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Immune reconstitution 20 years after treatment with alemtuzumab in a rheumatoid arthritis cohort: implications for lymphocyte depleting therapies

Lookup NU author(s): Dr Faye Cooles, Dr Amy AndersonORCiD, Dr Rachel Harry, Julie Diboll, Lee Munro, Dr Nishanthi Thalayasingham, Professor John IsaacsORCiD



This work is licensed under a Creative Commons Attribution 4.0 International License (CC BY 4.0).


Background: Alemtuzumab, an anti-CD52 monoclonal antibody, was administered to patients with RA between 1991 and 1994. We have followed a cohort of recipients since that time and previously reported significant delays in immune reconstitution. Here we report > 20 years of follow-up data from this unique cohort.Method: Surviving alemtuzumab recipients were age, sex and disease duration matched with RA controls. Updated mortality and morbidity data were collected for alemtuzumab recipients. For both groups antigenic responses were assessed following influenza, Pneumovax II and combined diphtheria/tetanus/poliovirus vaccines. Circulating cytokines and lymphocyte subsets were also quantified.Results: Of 16 surviving alemtuzumab recipients, 13 were recruited: 9 recipients underwent a full clinical assessment and 4 had case notes review only. Since our last review 10 patients had died from causes of death consistent with long-standing RA, and no suggestion of compromised immune function. Compared with controls the alemtuzumab cohort had significantly reduced CD4(+) and CD8(+) central memory T-cells, CD5(+) B cells, naive B cells and CD19(+) CD24(hi)CD38(hi) transitional (putative regulatory) B cells. Nonetheless vaccine responses were comparable between groups. There were significantly higher serum IL-15 and IFN-gamma levels in the alemtuzumab cohort. IL-15 levels were inversely associated with CD4(+) total memory and central memory T cells.Conclusion: After 20 years the immune system of alemtuzumab recipients continues to show differences from disease controls. Nonetheless mortality and morbidity data, alongside vaccination responses, do not suggest clinical immune compromise. As lymphodepleting therapies, including alemtuzumab, continue to be administered this work is important with regard to long-term immune monitoring and stages of immune recovery.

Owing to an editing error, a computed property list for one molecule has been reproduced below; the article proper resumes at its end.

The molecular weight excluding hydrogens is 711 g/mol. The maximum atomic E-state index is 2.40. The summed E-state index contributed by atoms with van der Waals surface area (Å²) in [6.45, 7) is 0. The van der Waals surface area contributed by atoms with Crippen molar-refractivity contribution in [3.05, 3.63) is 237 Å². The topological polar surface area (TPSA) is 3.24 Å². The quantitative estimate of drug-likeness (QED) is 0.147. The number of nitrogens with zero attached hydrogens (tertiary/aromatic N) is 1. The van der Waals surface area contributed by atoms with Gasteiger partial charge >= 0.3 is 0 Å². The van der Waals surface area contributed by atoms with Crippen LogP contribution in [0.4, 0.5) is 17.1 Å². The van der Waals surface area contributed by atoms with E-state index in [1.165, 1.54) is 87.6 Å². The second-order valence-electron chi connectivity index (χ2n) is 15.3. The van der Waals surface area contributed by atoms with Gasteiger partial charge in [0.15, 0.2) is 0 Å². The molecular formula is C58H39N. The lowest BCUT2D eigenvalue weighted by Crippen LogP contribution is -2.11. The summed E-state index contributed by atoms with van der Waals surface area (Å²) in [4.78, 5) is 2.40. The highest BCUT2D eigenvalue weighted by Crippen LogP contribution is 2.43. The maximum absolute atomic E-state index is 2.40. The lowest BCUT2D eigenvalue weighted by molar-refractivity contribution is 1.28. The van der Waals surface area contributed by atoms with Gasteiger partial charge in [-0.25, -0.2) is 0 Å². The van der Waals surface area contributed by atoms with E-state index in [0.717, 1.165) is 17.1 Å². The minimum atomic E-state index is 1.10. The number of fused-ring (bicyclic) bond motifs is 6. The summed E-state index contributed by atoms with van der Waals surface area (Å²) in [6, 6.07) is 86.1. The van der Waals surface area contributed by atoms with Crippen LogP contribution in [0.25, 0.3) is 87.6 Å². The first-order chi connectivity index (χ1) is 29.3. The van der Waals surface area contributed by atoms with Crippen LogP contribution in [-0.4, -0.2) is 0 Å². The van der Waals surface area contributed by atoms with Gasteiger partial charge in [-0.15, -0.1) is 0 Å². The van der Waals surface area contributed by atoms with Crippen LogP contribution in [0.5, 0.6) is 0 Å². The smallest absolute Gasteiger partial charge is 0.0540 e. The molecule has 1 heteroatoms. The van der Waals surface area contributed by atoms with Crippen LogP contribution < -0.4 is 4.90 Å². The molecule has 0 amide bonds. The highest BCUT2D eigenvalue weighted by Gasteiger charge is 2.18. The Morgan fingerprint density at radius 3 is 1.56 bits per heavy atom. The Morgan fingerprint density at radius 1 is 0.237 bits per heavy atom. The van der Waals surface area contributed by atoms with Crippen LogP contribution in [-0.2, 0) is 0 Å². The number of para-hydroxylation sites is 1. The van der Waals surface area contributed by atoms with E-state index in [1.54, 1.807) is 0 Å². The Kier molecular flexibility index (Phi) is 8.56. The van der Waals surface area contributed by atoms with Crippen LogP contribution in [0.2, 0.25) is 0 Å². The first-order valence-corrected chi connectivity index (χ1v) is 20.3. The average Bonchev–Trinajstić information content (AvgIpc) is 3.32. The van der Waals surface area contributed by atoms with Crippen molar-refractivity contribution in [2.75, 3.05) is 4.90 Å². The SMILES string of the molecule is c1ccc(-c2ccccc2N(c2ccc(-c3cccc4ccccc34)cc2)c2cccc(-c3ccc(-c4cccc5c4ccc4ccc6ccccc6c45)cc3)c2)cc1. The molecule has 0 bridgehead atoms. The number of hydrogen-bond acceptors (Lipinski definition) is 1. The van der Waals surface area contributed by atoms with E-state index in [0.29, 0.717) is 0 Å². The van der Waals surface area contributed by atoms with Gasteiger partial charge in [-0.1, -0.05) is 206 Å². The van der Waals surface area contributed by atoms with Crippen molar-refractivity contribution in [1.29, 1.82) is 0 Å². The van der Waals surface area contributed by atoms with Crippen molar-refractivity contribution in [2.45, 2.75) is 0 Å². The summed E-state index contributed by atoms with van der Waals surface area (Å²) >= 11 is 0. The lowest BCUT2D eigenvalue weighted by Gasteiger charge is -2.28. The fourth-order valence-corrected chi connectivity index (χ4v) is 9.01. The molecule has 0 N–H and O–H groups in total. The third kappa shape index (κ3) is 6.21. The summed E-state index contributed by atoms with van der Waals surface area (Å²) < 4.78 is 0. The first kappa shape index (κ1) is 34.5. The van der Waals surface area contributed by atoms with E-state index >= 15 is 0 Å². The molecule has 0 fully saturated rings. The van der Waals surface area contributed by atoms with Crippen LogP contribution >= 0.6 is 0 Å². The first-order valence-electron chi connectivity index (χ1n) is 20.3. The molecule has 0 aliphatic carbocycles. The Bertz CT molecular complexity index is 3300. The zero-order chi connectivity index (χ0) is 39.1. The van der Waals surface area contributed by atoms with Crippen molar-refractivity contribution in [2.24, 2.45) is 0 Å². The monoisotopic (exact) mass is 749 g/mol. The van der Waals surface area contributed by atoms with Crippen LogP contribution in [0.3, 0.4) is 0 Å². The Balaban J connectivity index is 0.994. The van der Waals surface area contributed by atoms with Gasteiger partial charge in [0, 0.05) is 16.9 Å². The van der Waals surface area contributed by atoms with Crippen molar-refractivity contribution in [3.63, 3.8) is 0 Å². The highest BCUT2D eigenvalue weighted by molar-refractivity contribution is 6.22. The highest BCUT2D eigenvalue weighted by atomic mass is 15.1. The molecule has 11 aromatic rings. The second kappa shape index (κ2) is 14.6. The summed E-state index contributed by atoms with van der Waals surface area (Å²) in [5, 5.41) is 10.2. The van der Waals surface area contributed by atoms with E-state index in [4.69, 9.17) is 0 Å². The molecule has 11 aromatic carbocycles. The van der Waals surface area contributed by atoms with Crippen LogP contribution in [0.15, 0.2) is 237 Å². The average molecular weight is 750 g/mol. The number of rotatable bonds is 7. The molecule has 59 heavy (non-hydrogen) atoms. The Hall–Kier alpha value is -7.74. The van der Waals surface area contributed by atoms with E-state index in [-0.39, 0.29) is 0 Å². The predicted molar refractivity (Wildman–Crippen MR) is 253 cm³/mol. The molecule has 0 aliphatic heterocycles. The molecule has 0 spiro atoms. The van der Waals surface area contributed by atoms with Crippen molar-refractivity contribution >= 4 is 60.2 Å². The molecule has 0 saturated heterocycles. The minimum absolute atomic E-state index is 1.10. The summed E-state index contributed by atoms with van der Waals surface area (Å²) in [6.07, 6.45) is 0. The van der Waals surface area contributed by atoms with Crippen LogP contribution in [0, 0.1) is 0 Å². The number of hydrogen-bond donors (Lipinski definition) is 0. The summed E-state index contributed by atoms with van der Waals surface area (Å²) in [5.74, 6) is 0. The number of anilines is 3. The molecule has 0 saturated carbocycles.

Publication metadata

Author(s): Cooles FAH, Anderson AE, Drayton T, Harry RA, Diboll J, Munro L, Thalayasingham N, Ostor AJK, Isaacs JD

Publication type: Article

Publication status: Published

Journal: Arthritis Research & Therapy

Year: 2016

Volume: 18

Online publication date: 20/12/2016

Acceptance date: 21/11/2016

Date deposited: 16/02/2017

ISSN (electronic): 1478-6362

Publisher: BioMed Central Ltd.


DOI: 10.1186/s13075-016-1188-6


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